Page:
The Japanese national soccer team changed history in Qatar.
In the group league, Japan was placed in the same group as Germany and Spain, both of which had won the World Cup. It seemed impossible for Japan to get through the group, but the Samurai Blue team made a remarkable comeback, overturning the world’s expectations. They came out on top of the “group of death.
The word “giant-killing” has been bandied about in the media every day in response to this remarkable feat, but have you ever heard of the soccer manga that popularized the term in Japan? The catchphrase is “It’s the coach that makes soccer fun,” and the popular manga “Giant Killing” has been serialized in the manga magazine “Morning” since 2007. The series has been published in 61 volumes, with a total of more than 15 million copies sold.
The main character is 35-year-old Takeshi Tatsukai, the manager of East Tokyo United, a team in Japan’s first division soccer team. He believes that “soccer is a sport of deception,” and he creates numerous “giant-killings” with his deceptive tactics that fool not only his opponents, but sometimes even his own teammates. While there are many soccer manga in existence, the focus on the manager is groundbreaking, and the “Tatsukai Magic” continues to attract many readers.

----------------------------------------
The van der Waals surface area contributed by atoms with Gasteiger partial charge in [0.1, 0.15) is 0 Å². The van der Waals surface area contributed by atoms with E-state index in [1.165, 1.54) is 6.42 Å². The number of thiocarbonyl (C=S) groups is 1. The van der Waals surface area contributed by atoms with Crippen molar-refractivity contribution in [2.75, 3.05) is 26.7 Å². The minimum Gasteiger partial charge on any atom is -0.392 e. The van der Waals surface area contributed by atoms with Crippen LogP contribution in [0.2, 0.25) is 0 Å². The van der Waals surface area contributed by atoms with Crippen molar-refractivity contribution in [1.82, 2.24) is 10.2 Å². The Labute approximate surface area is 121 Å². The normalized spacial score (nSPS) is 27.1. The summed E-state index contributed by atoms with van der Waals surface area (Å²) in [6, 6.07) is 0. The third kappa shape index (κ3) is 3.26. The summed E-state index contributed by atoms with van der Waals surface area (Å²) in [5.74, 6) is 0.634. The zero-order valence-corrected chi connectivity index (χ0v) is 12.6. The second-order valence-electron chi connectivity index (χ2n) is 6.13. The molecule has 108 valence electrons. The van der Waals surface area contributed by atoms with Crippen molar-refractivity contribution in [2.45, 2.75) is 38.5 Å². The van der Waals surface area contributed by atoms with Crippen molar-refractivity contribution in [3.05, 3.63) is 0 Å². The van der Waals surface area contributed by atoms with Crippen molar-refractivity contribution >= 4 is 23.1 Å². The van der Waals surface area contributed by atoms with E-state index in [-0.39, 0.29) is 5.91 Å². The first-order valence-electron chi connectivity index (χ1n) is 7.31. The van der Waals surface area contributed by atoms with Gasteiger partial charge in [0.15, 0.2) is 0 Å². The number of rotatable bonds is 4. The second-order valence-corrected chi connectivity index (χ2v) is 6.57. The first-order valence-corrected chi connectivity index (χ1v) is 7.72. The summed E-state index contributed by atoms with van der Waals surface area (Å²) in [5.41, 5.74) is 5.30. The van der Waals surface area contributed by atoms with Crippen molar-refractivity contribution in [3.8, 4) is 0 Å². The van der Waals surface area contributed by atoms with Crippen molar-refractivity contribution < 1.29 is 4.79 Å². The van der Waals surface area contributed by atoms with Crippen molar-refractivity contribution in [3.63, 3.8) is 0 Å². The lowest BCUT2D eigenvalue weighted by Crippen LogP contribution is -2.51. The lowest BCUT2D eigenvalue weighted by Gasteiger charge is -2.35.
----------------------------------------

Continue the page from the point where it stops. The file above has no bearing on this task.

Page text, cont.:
The coach’s masterful leadership behind the great turnaround
The group stage games against Germany and Spain were both reversals after the first goal was conceded. Japan’s national team coach Hajime Moriyasu (54) has made drastic changes in formation and squad members to secure victory. Against Germany, he shifted from a back four to a back three at halftime and introduced attacking players one after the other. Against Spain, they played with a back five in the first half to consolidate their defense and create their own rhythm before counterattacking. In the second half, they introduced players in attacking positions one after another, and scored a big win.
The match between Argentina and Saudi Arabia, which was called “the biggest upset in the history of the World Cup,” was also a game in which the coach’s masterful leadership shone through. Saudi Arabia, which won the match, changed its formation from 4-2-3-1 to 4-1-4-1 in September, just before the tournament. They defeated Argentina by aggressively pressing from the front.
The coach’s judgment has a great influence on such a big win. In “GIANT KILLING,” we learn through Tatsuumi’s eyes the anguish and hardship of the coach before he decides to take a bold step, and the pressure that comes with such a decision. The emotions of the players are also very realistic. The frustrations of the players who are replaced by the manager’s decision are vividly portrayed, and this sublimates the story into something that is not false. The book provides a more detailed look behind the scenes of the national team’s successful run.
Japan will play its first game of the final tournament at midnight on December 6. Their opponent will be Croatia, the runner-up in the previous tournament. We look forward to another Giant Killing with the same momentum.